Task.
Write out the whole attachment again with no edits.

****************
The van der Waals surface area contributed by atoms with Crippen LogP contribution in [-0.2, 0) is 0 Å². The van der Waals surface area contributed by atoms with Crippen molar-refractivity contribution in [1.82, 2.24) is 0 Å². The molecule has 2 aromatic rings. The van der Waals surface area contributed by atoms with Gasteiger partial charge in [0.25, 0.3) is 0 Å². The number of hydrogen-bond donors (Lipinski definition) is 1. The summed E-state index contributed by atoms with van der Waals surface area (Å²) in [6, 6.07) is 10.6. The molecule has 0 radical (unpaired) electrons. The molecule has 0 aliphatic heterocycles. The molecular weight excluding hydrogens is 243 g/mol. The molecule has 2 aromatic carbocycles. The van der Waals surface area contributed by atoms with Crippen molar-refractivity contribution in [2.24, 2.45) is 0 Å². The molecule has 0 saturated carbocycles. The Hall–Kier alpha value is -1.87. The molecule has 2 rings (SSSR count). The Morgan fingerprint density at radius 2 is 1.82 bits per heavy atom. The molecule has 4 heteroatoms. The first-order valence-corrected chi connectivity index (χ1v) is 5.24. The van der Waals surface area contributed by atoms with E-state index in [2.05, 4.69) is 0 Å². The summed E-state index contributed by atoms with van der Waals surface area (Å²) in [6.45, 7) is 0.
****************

The van der Waals surface area contributed by atoms with Crippen LogP contribution in [-0.2, 0) is 0 Å². The van der Waals surface area contributed by atoms with Crippen molar-refractivity contribution in [1.82, 2.24) is 0 Å². The molecule has 2 aromatic rings. The van der Waals surface area contributed by atoms with Gasteiger partial charge in [0.25, 0.3) is 0 Å². The number of hydrogen-bond donors (Lipinski definition) is 1. The summed E-state index contributed by atoms with van der Waals surface area (Å²) in [6, 6.07) is 10.6. The molecule has 0 radical (unpaired) electrons. The molecule has 0 aliphatic heterocycles. The molecular weight excluding hydrogens is 243 g/mol. The molecule has 2 aromatic carbocycles. The van der Waals surface area contributed by atoms with Crippen molar-refractivity contribution in [2.24, 2.45) is 0 Å². The molecule has 0 saturated carbocycles. The Hall–Kier alpha value is -1.87. The molecule has 2 rings (SSSR count). The Morgan fingerprint density at radius 2 is 1.82 bits per heavy atom. The molecule has 4 heteroatoms. The first-order valence-corrected chi connectivity index (χ1v) is 5.24. The van der Waals surface area contributed by atoms with E-state index in [2.05, 4.69) is 0 Å². The summed E-state index contributed by atoms with van der Waals surface area (Å²) in [6.45, 7) is 0.